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Ragnarok is simply the end of the Asgardian world. The apocalypse, prophesied (at least in the comics) since the beginning of that civilization. However, in the comics it is not a cataclysm, but part of the Asgardian cycle of death and rebirth. Sure with many deaths.
In Scandinavian mythology, Ragnarok is rather a divine conflict that ends with the existence of the pantheon, and by the way, with the rest of the planet. In the film it is only about the end of Asgard, with no hope of immediate return.
Surtur, a kind of Norse demonic deity, with the ability to destroy Asgard, provided to consumes eternal flames is the main danger for Asgard. In the mythology Surtr, on whom Stan Lee relied for this character, is a kind of God Volcano, capable of generating rebirth through destruction. Something less cliché than what they showed in the movie.
Cate Blanchett plays Hela, Odin's eldest daughter and therefore: Thor's blood sister and Loki's adoptive mother. Hela is the goddess of death, gestated by Odin as a weapon in wars for the domination of the different inhabited worlds of the known universe. Hela, although Odin's daughter, does not appear to be Frigga's daughter, who is indeed much younger than the Chief God.
Hela, as the executor of Odin, finally rebels in the name of Asgardian superiority and tries to usurp the throne (any resemblance to the story of Lucifer?) To continue condemning the different worlds to suffering. Odin, horrified by the madness of Hela instructs the Valkyries to destroy the goddess of death, with dire consequences. Finally Odin managed to lock Hela, perhaps at the cost of a very good slice of his power and the life of the Valkyries.
After the battle with Ultron in Sokovia, Hulk decided to get on a ship and escape everything, including Natasha Romanov. Now, things come from all over the universe to Sakaar on behalf of a series of portals that open up there. The ship on which Hulk was traveling simply entered one of these portals and left in Sakaar where The Grand Master made him his star champion.
The only thing we can say for sure is that the Teseract, as a gem of the infinite that it is, cannot be destroyed. Even after the destruction caused by Surtur. Although most likely Loki has taken it, you will know for what purpose in mind.
If it seemed to you that the actor who embodied Thor, in the play that Loki-like-Odin saw at the beginning of the film, you have observed very well.
Thor was played by Luke Hemsworth, the older brother of Chris Hemsworth. Hence the resemblance.
Loki, as was quite evident, was played by Matt Damon.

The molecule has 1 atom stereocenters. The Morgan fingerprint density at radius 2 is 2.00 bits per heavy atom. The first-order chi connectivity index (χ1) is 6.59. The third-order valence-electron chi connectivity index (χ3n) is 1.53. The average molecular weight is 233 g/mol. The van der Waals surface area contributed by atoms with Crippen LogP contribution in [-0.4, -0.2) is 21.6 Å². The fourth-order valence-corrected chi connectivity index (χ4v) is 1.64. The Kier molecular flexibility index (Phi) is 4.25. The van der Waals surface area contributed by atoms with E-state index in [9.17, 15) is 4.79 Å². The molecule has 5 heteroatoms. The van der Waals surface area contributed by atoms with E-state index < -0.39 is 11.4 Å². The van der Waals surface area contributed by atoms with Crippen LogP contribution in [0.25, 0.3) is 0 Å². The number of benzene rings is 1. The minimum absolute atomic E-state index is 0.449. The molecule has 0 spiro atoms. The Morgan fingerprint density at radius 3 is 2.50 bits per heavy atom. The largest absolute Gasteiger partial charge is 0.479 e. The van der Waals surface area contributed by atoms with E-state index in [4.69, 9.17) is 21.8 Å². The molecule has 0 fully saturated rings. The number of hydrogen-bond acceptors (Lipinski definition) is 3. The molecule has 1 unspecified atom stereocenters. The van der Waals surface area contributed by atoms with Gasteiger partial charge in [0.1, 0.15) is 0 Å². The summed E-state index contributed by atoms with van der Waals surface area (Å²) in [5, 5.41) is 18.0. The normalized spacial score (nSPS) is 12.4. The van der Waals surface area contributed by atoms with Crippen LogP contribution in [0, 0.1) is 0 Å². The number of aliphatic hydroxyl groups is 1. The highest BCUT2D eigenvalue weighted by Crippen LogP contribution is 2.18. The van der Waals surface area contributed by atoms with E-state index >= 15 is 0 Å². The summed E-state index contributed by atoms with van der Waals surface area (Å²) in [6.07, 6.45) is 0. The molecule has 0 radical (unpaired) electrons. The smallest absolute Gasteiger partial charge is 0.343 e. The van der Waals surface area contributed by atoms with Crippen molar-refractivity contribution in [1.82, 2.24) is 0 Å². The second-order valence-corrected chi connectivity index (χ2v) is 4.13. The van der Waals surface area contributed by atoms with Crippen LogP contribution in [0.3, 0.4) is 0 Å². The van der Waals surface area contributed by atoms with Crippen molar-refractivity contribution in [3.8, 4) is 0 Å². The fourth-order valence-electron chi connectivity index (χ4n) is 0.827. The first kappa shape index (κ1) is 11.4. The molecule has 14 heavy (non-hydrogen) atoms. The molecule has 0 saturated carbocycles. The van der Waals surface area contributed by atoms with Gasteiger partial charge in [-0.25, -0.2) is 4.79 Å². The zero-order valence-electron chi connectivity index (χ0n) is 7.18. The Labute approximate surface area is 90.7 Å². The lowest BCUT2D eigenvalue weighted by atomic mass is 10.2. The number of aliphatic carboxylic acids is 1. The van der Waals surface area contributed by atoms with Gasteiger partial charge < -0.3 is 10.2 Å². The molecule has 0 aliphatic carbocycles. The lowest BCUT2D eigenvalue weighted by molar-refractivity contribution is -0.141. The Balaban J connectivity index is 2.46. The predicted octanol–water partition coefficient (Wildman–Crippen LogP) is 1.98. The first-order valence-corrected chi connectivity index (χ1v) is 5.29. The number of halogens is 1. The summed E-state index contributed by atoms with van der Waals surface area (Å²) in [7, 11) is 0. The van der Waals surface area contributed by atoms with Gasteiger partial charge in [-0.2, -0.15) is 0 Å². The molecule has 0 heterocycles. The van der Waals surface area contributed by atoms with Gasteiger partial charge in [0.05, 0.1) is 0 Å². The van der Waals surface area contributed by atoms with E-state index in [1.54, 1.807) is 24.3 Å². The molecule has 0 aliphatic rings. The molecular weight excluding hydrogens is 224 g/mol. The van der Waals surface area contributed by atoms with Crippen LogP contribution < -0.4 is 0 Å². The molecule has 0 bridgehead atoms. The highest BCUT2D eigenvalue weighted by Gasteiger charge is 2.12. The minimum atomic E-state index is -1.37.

Odin was played by Sam Neill, yes, the same from the first version of Jurassic Park.
If we see Thor: Ragnarok as the third installment of a trilogy of Thor it is very strange that Natalie Portman (Jane Foster), Stellan Skarsgard (Erik Selvig) and Kat Dennings (Darcy) do not appear, in fact much of the development of the two Early films is related to the conflict between the Asgardian and the human.
However, Natalie Portman did not give a damn about this, and after freeing herself from a contract for which she had vocally expressed disgust, she did not want to know more about the matter. And at Marvel they were happy to let her go. Without the burden of Jane Foster and her fellow scientists, the scriptwriters finally took off the task of finding a role for the protagonist's girlfriend that was not the damsel in distress. Can you imagine how Jane Foster would fit in this movie? No, we neither.
Now, at the level of history, the solution was quite mature. Jane Foster and Thor ended their relationship and without Jane Foster, Erik Selvig and Darcy just don't go. We will surely see Erik Selvig again, but it would be a shame if that doesn't happen with Darcy.
To understand the final scene of Thor: Ragnarok, in which the Asgardian god sits on his throne, to rule his people, looking for Earth as his destiny, we must analyze the premise of the trilogy and then the premise of the film of independent way.
From the first film, Thor is frequently recognized for his negative association with the throne. In the first installment, Thor wants the throne for the wrong reasons, he wants to be king because he wants to be popular, recognized, loved and raised. In the second film, Thor decides to depart from the throne, because he recognizes that he is not fit enough to rule, that is, he is afraid of not doing things right.
In this third, Thor finally accepts that he is Odin's heir and his approach to the throne is finally positive, he knows that he must sit on the throne for the welfare of his people, not his own, and he also knows that it will not be easy, but even if he is wrong on the road, he is the best to do the job.
Within the context of the film as such, Thor recognizes the value of the word home, which is not framed as a physical, immovable place, but as a spiritual place where what we love and represents us is found.